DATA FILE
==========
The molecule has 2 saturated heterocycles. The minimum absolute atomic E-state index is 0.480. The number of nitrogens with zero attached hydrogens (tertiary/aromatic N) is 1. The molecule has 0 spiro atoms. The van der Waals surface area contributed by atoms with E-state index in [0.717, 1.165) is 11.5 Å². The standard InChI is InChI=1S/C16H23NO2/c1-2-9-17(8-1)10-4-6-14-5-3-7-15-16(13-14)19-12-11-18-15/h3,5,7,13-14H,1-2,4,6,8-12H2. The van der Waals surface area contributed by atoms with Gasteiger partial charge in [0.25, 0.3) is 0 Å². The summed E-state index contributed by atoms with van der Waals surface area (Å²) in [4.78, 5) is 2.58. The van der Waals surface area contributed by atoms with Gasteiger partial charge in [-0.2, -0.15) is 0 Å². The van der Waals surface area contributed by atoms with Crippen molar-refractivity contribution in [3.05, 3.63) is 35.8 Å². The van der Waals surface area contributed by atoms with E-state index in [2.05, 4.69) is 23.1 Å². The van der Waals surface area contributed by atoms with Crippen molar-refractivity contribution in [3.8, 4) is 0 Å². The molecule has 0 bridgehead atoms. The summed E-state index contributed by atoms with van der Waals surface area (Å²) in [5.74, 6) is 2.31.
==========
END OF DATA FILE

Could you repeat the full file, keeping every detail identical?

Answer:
The molecule has 2 saturated heterocycles. The minimum absolute atomic E-state index is 0.480. The number of nitrogens with zero attached hydrogens (tertiary/aromatic N) is 1. The molecule has 0 spiro atoms. The van der Waals surface area contributed by atoms with E-state index in [0.717, 1.165) is 11.5 Å². The standard InChI is InChI=1S/C16H23NO2/c1-2-9-17(8-1)10-4-6-14-5-3-7-15-16(13-14)19-12-11-18-15/h3,5,7,13-14H,1-2,4,6,8-12H2. The van der Waals surface area contributed by atoms with Gasteiger partial charge in [0.25, 0.3) is 0 Å². The summed E-state index contributed by atoms with van der Waals surface area (Å²) in [4.78, 5) is 2.58. The van der Waals surface area contributed by atoms with Gasteiger partial charge in [-0.2, -0.15) is 0 Å². The van der Waals surface area contributed by atoms with Crippen molar-refractivity contribution in [3.05, 3.63) is 35.8 Å². The van der Waals surface area contributed by atoms with E-state index in [2.05, 4.69) is 23.1 Å². The van der Waals surface area contributed by atoms with Crippen molar-refractivity contribution in [3.8, 4) is 0 Å². The molecule has 0 bridgehead atoms. The summed E-state index contributed by atoms with van der Waals surface area (Å²) in [5.74, 6) is 2.31.